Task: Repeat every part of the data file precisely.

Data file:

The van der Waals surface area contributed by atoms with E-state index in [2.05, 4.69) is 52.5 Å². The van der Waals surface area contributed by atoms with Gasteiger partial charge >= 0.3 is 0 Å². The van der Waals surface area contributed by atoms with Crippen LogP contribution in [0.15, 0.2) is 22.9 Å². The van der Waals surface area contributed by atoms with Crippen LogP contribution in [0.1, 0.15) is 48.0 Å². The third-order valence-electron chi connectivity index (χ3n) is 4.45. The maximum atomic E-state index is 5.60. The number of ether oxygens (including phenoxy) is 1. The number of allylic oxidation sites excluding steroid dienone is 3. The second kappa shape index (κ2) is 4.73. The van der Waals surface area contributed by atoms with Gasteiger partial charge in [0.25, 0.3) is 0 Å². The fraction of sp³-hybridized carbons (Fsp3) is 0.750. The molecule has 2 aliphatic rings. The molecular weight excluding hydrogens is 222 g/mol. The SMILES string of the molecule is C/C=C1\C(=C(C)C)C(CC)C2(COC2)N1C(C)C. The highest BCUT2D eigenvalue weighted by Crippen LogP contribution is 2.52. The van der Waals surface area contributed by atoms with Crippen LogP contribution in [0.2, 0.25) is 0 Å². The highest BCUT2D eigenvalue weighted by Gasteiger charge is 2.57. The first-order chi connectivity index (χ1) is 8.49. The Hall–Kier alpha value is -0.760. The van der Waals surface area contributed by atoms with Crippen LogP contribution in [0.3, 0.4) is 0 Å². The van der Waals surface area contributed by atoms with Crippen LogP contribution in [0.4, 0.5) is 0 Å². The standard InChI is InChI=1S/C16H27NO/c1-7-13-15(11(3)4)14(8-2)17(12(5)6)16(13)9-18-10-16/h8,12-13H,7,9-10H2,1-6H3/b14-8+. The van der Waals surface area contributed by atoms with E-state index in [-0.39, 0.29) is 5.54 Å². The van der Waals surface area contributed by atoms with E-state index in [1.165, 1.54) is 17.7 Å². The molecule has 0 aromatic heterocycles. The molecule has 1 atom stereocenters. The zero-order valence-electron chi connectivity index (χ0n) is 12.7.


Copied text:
The van der Waals surface area contributed by atoms with E-state index in [2.05, 4.69) is 52.5 Å². The van der Waals surface area contributed by atoms with Gasteiger partial charge >= 0.3 is 0 Å². The van der Waals surface area contributed by atoms with Crippen LogP contribution in [0.15, 0.2) is 22.9 Å². The van der Waals surface area contributed by atoms with Crippen LogP contribution in [0.1, 0.15) is 48.0 Å². The third-order valence-electron chi connectivity index (χ3n) is 4.45. The maximum atomic E-state index is 5.60. The number of ether oxygens (including phenoxy) is 1. The number of allylic oxidation sites excluding steroid dienone is 3. The second kappa shape index (κ2) is 4.73. The van der Waals surface area contributed by atoms with Gasteiger partial charge in [0.25, 0.3) is 0 Å². The fraction of sp³-hybridized carbons (Fsp3) is 0.750. The molecule has 2 aliphatic rings. The molecular weight excluding hydrogens is 222 g/mol. The SMILES string of the molecule is C/C=C1\C(=C(C)C)C(CC)C2(COC2)N1C(C)C. The highest BCUT2D eigenvalue weighted by Crippen LogP contribution is 2.52. The van der Waals surface area contributed by atoms with Crippen LogP contribution in [0.2, 0.25) is 0 Å². The highest BCUT2D eigenvalue weighted by Gasteiger charge is 2.57. The first-order chi connectivity index (χ1) is 8.49. The Hall–Kier alpha value is -0.760. The van der Waals surface area contributed by atoms with Crippen LogP contribution in [0.3, 0.4) is 0 Å². The van der Waals surface area contributed by atoms with Crippen LogP contribution in [0.4, 0.5) is 0 Å². The standard InChI is InChI=1S/C16H27NO/c1-7-13-15(11(3)4)14(8-2)17(12(5)6)16(13)9-18-10-16/h8,12-13H,7,9-10H2,1-6H3/b14-8+. The van der Waals surface area contributed by atoms with E-state index in [-0.39, 0.29) is 5.54 Å². The van der Waals surface area contributed by atoms with E-state index in [1.165, 1.54) is 17.7 Å². The molecule has 0 aromatic heterocycles. The molecule has 1 atom stereocenters. The zero-order valence-electron chi connectivity index (χ0n) is 12.7.